Discovery is the sole purpose of travel. There are two kinds of journey, described in Islam by the words rihla and safar. A rihla is a journey on which we embark to discover the world and other cultures; to learn and acquire knowledge. It should not be confused with tourism. A holiday trip is neither a journey, nor a migration. People migrate in search of a better life or to flee war and persecution, whereas journeys are of a voluntary nature. They must be consciously planned and are often time-consuming, not only for the hours spent on the road and at various halts, but also at the final destination. In order to meet other people and cultures, to learn about them and from them, you must learn their languages, beliefs and customs. You must live among them, building a second home in a new place.
Ancient Muslim travellers, such as Ibn Jubair in the 12th century, or Ibn Battuta, who traversed the world in the 14th century, left us their wonderful rihlas (or travelogues). Ibn Jubair visited the entire Arabian Peninsula, writing a book that now provides us with priceless information on medieval Islamic art and architecture. He collected experiences like a magpie collects trinkets, fastidiously describing all that he saw. Ibn Battuta’s rihla is a collection of the weird and wonderful things he observed during his breathtaking adventures. In the 10th century, another Muslim traveller reached Scandinavia: Ibn Fadlan’s travelogue is a valuable source of knowledge about the Vikings and Volga–Kama Bulghar. Muslim scholars considered that a rihla compelled the true traveller to pass on the discoveries and knowledge gained during their travels to others – any serious undertaking should result in a serious body of work.
A safar also involves travel, but is more of an inner journey to discover and transform oneself through vital achievements. It can be spiritual, sometimes becoming a vital element in a belief system or culture. For example, the Muslim Hajj plays an incredibly important role – a pilgrimage to Mecca, known as the fifth pillar of Islam; arduous and demanding, entailing numerous rituals. Its ultimate goal is spiritual enlightenment. A similar example is the Way of Saint James, leading to the Cathedral of Santiago de Compostela in Spain. But a safar is not necessarily a pilgrimage. It can mean all types of journey that elicit reflection, allowing a better realization of how everything around us is interconnected. What counts is not the vistas or the worlds through which the wanderer passes, but the people they meet along the way; meetings that lead us to doubt our former assumptions, forcing us to change inwardly and form a new synthesis.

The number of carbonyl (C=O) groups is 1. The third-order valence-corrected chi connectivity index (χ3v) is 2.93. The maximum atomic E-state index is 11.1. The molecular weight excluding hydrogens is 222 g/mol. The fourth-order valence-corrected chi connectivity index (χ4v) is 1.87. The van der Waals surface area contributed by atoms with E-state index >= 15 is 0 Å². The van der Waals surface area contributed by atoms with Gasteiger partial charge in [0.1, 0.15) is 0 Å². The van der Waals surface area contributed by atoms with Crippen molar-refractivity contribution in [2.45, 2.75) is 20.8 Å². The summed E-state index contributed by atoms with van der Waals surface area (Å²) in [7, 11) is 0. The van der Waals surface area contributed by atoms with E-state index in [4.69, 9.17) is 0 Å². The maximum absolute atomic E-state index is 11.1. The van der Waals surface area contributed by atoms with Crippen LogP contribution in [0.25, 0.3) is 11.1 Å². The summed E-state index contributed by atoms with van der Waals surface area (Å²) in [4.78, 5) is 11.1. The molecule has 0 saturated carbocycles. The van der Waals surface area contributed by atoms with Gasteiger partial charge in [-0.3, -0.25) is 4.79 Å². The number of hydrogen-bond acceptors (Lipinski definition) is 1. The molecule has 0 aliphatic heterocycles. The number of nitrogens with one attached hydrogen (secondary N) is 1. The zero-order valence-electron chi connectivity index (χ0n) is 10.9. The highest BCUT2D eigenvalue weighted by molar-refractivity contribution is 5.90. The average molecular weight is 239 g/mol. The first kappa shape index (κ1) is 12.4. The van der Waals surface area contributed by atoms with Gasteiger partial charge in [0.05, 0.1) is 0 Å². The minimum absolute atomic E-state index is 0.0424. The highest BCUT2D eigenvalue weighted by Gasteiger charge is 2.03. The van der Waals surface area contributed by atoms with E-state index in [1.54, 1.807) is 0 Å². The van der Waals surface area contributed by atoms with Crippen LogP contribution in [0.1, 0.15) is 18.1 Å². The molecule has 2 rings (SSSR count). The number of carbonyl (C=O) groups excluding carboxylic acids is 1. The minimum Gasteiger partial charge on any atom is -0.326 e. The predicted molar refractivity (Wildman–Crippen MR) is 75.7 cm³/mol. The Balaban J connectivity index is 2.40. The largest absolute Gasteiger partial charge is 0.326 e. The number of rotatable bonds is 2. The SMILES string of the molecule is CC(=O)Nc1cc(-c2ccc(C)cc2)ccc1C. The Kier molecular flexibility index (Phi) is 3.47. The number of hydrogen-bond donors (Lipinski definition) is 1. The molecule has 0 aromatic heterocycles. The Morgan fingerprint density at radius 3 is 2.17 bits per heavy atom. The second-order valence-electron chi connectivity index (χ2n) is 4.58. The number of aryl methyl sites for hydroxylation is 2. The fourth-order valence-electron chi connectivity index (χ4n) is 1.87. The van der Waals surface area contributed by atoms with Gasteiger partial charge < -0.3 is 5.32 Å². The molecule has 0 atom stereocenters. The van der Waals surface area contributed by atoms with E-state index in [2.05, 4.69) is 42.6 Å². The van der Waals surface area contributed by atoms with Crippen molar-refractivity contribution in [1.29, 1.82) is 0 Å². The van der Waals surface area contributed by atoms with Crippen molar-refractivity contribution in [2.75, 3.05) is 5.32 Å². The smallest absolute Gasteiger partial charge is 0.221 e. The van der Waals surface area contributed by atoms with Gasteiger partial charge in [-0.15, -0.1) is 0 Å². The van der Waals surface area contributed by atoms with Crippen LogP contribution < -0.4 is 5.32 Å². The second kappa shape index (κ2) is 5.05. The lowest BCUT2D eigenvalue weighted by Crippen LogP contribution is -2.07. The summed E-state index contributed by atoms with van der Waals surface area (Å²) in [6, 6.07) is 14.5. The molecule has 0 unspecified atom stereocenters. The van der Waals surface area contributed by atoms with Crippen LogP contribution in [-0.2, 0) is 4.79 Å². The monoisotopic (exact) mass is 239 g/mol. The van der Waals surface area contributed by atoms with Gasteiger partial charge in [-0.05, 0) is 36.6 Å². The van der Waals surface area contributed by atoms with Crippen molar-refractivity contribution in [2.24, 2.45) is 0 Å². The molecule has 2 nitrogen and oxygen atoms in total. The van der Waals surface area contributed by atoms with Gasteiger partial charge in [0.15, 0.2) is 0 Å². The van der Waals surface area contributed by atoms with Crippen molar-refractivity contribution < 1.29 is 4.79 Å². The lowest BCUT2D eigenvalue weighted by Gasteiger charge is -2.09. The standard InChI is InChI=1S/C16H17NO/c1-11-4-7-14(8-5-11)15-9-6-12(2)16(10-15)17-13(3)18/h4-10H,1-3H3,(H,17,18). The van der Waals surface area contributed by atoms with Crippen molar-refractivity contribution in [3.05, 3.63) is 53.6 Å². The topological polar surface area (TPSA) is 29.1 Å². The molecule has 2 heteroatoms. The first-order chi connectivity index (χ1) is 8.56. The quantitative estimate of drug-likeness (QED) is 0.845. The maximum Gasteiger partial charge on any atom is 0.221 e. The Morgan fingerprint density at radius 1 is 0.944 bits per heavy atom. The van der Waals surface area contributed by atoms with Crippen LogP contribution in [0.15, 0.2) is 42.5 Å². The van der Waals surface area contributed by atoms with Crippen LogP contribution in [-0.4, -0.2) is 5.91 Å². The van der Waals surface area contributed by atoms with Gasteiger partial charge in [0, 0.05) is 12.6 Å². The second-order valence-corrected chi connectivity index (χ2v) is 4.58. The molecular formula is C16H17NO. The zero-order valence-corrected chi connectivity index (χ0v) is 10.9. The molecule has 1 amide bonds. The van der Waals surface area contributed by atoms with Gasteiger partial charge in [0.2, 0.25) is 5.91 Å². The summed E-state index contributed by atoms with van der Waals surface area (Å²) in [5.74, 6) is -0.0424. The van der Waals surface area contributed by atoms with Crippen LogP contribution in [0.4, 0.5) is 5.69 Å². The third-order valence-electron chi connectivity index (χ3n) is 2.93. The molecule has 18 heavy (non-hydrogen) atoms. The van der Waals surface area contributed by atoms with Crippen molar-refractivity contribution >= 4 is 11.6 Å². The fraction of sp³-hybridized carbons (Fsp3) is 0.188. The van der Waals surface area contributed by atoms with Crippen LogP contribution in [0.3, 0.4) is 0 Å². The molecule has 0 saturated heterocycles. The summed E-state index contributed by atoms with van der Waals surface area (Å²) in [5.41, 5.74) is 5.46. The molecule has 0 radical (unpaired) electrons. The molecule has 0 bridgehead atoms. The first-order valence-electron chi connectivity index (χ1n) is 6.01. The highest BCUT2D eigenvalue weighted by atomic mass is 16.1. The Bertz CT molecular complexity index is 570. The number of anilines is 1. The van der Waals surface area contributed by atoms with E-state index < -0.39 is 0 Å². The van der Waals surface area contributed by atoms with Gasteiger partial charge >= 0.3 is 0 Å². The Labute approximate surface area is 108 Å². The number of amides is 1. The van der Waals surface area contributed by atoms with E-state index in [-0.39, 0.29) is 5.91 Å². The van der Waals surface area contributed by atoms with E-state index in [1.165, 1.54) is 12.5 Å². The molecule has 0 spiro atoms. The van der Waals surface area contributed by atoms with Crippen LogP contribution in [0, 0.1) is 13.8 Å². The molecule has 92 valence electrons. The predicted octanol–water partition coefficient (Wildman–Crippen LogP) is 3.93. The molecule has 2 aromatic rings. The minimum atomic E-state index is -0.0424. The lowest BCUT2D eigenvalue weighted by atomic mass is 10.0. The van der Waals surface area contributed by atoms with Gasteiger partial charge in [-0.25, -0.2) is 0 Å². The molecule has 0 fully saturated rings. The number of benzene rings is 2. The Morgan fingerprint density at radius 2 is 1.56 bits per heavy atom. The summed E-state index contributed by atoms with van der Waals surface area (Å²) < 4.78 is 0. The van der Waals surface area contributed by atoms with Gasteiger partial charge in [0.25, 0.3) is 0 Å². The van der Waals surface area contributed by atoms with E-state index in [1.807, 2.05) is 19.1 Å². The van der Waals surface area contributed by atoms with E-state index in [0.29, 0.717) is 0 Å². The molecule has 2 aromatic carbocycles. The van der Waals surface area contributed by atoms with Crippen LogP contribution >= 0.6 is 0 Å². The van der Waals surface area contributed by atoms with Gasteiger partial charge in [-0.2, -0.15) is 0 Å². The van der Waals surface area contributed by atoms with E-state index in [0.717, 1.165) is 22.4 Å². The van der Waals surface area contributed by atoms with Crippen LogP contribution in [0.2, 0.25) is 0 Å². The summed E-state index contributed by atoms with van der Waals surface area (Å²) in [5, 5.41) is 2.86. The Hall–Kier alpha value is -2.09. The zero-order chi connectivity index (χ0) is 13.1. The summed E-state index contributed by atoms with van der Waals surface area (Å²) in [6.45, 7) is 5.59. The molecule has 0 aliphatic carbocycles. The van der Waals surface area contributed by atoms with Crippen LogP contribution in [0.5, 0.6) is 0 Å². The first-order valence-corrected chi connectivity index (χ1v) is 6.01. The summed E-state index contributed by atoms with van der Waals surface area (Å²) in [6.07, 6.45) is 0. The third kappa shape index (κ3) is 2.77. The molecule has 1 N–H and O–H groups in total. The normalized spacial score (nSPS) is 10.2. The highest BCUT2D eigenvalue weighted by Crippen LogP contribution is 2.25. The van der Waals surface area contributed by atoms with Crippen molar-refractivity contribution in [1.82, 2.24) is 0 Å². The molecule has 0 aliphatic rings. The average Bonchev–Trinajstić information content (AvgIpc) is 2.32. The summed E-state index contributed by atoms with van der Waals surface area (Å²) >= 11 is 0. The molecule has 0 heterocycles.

I have been on both kinds of journeys. I have visited Islamic countries, from Morocco to Indonesia, wishing to observe the pros and cons of Muslim societies. I have undertaken the pilgrimage to Mecca more than once. I have also been on a safar and understood just how unwise I had been before. I may state without a shadow of a doubt that if you’ve never travelled, you’ve never lived. If you do not venture far out into the world, you will never acquire knowledge. If you do not attempt to discover yourself, you can never know yourself.
Translated by Mark Bence
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